7.9 The learned assistant registrar concluded that given the 94 instructions were given after the latest date for completion of 30 September 2013 (as certified by the architect), in issuing the delay certificate as he did, the architect had plainly failed to consider these instructions before finding the contractor culpable for delay. The developer's claim could not be considered to be undisputed or indisputable or “so unanswerable that there is nothing to arbitrate”. The contractor had therefore established a “prima facie case of disputes”.21 Tan AR also considered that, on the terms of cl 24(3)(c), the validity of the further delay certificate is premised on the validity of the termination of delay certificate. If the termination of delay certificate is invalid, there is no proper grant of extension of time under it and accordingly no grounds to issue a further delay certificate.22

Performance bond

7.10 The doctrine of unconscionability featured in an instructive decision of the High Court during the year under review. In Milan International Pte Ltd v Cluny Development Pte Ltd,23 a developer terminated the employment of a contractor on account of several incidents of breach of contract. Three months following the termination, the developer called on the contractor's on-demand

performance bond. In applying for an injunction to restrain the developer's call on the bond, the contractor contended that it had been prevented from commencing work because the employer's consultants had not provided the necessary documents to enable the contractor to secure the necessary statutory permits for this purpose. It also argued that the developer had shown through its actions that it did not want to be bound by the contract and was in repudiatory breach. The contractor further alleged that the termination was unlawful in that the developer had not issued the notice as required by cl 32(3)(d) of the SIA Conditions. Finally, the contractor claimed that the developer had not suffered any damages arising from the alleged breaches.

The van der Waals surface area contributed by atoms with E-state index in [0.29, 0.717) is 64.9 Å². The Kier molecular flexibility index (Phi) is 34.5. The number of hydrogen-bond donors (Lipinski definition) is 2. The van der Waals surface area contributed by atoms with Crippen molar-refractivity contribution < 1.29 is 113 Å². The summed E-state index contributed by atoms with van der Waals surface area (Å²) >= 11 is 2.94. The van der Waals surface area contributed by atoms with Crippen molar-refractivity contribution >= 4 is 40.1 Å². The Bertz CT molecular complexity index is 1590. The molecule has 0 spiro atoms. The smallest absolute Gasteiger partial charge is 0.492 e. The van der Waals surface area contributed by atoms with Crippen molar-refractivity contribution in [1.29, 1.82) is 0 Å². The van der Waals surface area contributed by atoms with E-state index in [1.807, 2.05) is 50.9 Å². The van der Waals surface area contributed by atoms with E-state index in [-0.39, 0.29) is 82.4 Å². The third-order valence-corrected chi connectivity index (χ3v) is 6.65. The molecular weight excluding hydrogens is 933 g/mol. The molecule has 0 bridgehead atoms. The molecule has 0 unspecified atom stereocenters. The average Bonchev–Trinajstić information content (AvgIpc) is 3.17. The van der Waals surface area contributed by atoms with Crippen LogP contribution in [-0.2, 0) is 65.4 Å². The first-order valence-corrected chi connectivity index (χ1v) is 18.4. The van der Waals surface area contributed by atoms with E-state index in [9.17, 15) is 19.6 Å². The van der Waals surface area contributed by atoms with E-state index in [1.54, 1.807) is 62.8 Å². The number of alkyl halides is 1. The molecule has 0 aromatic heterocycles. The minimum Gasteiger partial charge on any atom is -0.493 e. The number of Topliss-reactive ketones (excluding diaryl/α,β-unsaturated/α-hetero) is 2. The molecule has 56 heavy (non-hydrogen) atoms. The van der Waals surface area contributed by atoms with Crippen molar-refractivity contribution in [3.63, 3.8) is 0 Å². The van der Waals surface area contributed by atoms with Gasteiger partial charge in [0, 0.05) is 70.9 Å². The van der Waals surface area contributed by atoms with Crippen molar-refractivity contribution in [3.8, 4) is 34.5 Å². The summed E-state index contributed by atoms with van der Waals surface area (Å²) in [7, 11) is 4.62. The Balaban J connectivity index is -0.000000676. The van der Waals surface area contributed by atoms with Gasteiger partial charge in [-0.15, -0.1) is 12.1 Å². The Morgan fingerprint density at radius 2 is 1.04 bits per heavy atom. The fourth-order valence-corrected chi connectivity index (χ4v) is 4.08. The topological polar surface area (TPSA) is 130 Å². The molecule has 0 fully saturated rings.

7.11 The High Court dismissed the contractor's application. The court held that the contractor failed to establish a strong prima facie case of fraud or unconscionability on the part of the developer in making the call on the bond. Hoo Sheau Peng J stated in her decision that since unconscionability and fraud were separate and independent grounds for restraining a call on a performance bond, the contractor's case turned on showing strong prima facie proof of unconscionability.24 The learned judge noted that unconscionability has been described as involving abuse, unfairness or dishonesty or “conduct of a kind so reprehensible or lacking in good faith that a court of conscience would either restrain the party or refuse to assist the party”.25 The existence of genuine disputes and mere breaches of contract do not amount to unconscionable conduct,26 but:27

… where it can be said that the beneficiary under the performance bond did not honestly believe that the obligor whose performance is guaranteed by the bond has failed or refused to perform his obligations, the court may find that a demand was made dishonestly and in bad faith.

Crucially, the learned judge made the point that the court was not required to decide on the substantive entitlements of the parties or to engage in a protracted consideration of the merits of the substantive disputes between the parties.28

7.12 A similar finding was reached by the High Court in AES Façade Pte Ltd v Wyse Pte Ltd.29 In that case, a façade subcontractor was successful in its adjudication application lodged...